Never give up on a worthy and just cause -- the future might surprise you.
That is surely the message we should carry from yesterday's launch of the new political administration in Northern Ireland.
Power is being shared by two formerly implacable enemies; representatives of constituencies vehemently opposed to one another during the region's long and infamous Troubles.
Rev Ian Paisley, chairman of the pro-British Democratic Unionist Party, is First Minister in the new administration. His assistant is Martin McGuinness.
The former is something of a neo—Calvinist reformer who made his name as the fieriest denouncer of the Irish republican cause. McGuinness, on the other hand, was once an active officer with the Irish Republican Army (IRA) and hardly the man anyone expected to see joking with Paisley.
There are doubtless many people in Northern Ireland today who, growing up through the 70s, 80s and 90s, thought they would never see this day.
No one can doubt the weariness of the public of Northern Ireland when it comes to internecine violence. No one can doubt their hunger to see politics replace the gun as a means of settling disputes.
During a six-week mission to Belfast in 1994, my second visit to the region, my wife and I saw first-hand the pain which the Troubles had brought to the provinces.
I addressed young people and youth leaders in clubs, schools and churches, working with parties on both of the nationalist divide at a time when things were decidedly tense.
There was talk of a new initiative for peace, but such attempts had failed before and nobody was expecting too much.
We found among both the nationalist and pro-British communities a sense of resignation. This was not surprising when you consider that an entire generation had grown up knowing nothing other than what was, in effect, civil war.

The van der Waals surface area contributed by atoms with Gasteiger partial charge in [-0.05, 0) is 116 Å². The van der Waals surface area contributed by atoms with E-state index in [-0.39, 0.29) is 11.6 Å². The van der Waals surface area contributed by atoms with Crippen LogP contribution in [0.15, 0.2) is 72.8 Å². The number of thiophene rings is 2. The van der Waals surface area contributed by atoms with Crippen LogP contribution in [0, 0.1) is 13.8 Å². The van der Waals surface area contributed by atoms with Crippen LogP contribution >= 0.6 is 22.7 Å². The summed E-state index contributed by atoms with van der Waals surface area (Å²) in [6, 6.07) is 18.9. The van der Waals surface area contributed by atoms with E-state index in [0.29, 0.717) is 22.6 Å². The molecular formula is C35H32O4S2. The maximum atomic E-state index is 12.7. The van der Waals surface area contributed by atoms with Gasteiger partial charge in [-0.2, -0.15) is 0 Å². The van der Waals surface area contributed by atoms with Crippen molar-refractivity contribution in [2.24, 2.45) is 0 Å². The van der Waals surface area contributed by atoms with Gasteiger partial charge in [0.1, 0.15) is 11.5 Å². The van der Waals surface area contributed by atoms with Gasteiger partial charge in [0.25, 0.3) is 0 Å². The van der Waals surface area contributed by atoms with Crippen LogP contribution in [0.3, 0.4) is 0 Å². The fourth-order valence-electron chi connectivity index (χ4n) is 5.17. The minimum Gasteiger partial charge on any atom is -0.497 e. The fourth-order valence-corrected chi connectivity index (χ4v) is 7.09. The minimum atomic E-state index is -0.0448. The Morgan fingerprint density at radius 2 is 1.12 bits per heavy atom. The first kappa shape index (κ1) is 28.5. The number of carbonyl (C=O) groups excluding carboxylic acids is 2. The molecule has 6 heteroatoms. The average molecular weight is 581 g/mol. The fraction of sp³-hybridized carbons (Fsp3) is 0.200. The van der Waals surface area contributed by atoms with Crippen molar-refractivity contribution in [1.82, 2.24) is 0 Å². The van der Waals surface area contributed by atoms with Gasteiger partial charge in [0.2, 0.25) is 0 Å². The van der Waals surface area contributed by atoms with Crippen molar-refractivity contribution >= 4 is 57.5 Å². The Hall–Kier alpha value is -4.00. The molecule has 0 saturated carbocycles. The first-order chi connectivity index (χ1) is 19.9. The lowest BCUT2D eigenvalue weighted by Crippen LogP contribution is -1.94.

What was especially disturbing for us at the time was the feeling of apathy among young people.
One eleven year-old Catholic girl recounted for me how she had lost both her father and her uncle to the fighting. I asked her how she felt about it, how it had affected her.
Fired up at first, she replied: ‘It makes me so angry.’ Then, with a sigh, added: ‘But that’s just the way life is here. There’s nothing anyone can do about it.’
I recall addressing a group of girls on the other side of the divide, in an upper-class private school. History, I told them, is only ever changed by those who refuse to accept the status quo.
Ireland as a whole, I said, needs a new generation who will not accept that the way things are is the way they must always be.
At the time, I wondered whether they really believed that things could change in Northern Ireland. Obviously, just 13 years later, I can see that there were people who believed this – enough to sow their lives into seeing a change.
A great many people have invested their energies into seeing the new era emerge. Church leaders, community and business leaders have sown much into getting politicians to talk and find solutions.
They’ve heard the heartbeat of the vast majority of their people and offered helpful ways to fulfil their aspirations.
The new arrangement will require more than the smiles and handshakes we've seen from political leaders over the past few days. Each side will need to practice give and take politics if this is new arrangement – ten years in the making – is to succeed.
The months ahead will reveal just how sensitive are the leadership to their peoples’ passion for peace -- and their willingness to forgive past crimes in the interest of creating a better future.
We should never underestimate the power of hope, even in the sometimes sordid world of politics. For those still living in very troubled parts of our world, the message is plain: don't give up on hope.